The intent is threefold. First and foremost, they are determined to drive hate-mongers out of public spaces and off college campuses to protect those most likely to be targets of their vicious attacks.

Second, they are directly challenging the bigotry and lies of these dangerous far-right groups in order to discredit them and block their recruiting attempts.

Third, they have the goal of making it difficult if not impossible for such hateful expression to be readily available publicly, thereby reducing the poisonous influence of such groups and individuals and stifling their ability to normalize their heinous ideas.

Much of antifa activity focuses on research, writing and distributing educational and agitational literature, as well as speaking in a variety of educational contexts. However, they also see as ethically justifiable, militant and even violent actions against racists and other bigots who aim at hurting vulnerable people and radicals.

The strong opposition to far-rightists is certainly encouraging. But it is necessary to consider some problematic aspects. For example, while anarchistic ideas and ways of organizing are at the heart of the current resistance against the far-right, anarchist groups and individuals are still in the minority. In this context, it is relevant to consider the pitfalls as well as the positive aspects of anarchists collaborating in ad hoc coalitions with left-liberal and leftist organizations, particularly authoritarian ones, while people are in the process of developing the capacity to take control of their own lives.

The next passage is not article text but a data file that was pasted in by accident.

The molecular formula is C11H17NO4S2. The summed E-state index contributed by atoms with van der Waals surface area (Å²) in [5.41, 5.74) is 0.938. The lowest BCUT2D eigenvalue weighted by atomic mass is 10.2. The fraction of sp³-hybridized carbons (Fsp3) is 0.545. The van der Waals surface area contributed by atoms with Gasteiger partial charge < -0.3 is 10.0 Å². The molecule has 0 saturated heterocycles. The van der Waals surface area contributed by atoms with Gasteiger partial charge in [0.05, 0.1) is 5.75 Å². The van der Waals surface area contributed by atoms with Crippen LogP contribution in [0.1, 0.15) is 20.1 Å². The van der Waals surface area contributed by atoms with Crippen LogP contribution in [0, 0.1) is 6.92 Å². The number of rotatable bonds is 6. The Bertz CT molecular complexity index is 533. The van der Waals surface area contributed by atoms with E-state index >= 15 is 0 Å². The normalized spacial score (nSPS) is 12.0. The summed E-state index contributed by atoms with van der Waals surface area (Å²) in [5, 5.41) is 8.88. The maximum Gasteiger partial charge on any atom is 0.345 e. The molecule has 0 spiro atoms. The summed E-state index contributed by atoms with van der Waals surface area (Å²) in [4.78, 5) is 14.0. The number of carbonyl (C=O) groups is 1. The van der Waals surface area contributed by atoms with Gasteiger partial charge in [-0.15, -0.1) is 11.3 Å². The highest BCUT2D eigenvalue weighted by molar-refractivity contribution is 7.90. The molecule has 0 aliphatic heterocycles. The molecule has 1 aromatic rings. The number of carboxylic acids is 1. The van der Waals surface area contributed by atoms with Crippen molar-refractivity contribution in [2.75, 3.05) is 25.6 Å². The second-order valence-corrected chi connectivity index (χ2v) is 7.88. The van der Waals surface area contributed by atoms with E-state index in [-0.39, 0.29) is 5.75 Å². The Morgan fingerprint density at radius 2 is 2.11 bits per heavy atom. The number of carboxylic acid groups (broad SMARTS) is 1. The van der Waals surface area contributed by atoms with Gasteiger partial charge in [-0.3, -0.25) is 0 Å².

One important unresolved consideration is how anarchists can engage in coalitions with left-liberals and leftists without having their energies subverted or absorbed into reformist activities that such groups promote, activities which might take the focus away from the fight for a society based on mutual aid, solidarity, and individual freedom.

And, how might this impact horizontal self-organization and even divert energies into support for specific parties, aspirants to power, and government functionaries, and away from forcefully opposing all the other aspects of this old world that block the way to a new one?

While working for immediate relief from the repressive institutions of capitalism and the state, it is imperative that anarchists prioritize conversations about developing actual egalitarian alternatives to the police, the courts and prisons, as well as more pro-active community self-defense, protection of demonstrations and of threatened individuals. These are important considerations as increasing numbers of people mobilize to protest against the growing number of far-right and neo-fascist events being held throughout the country.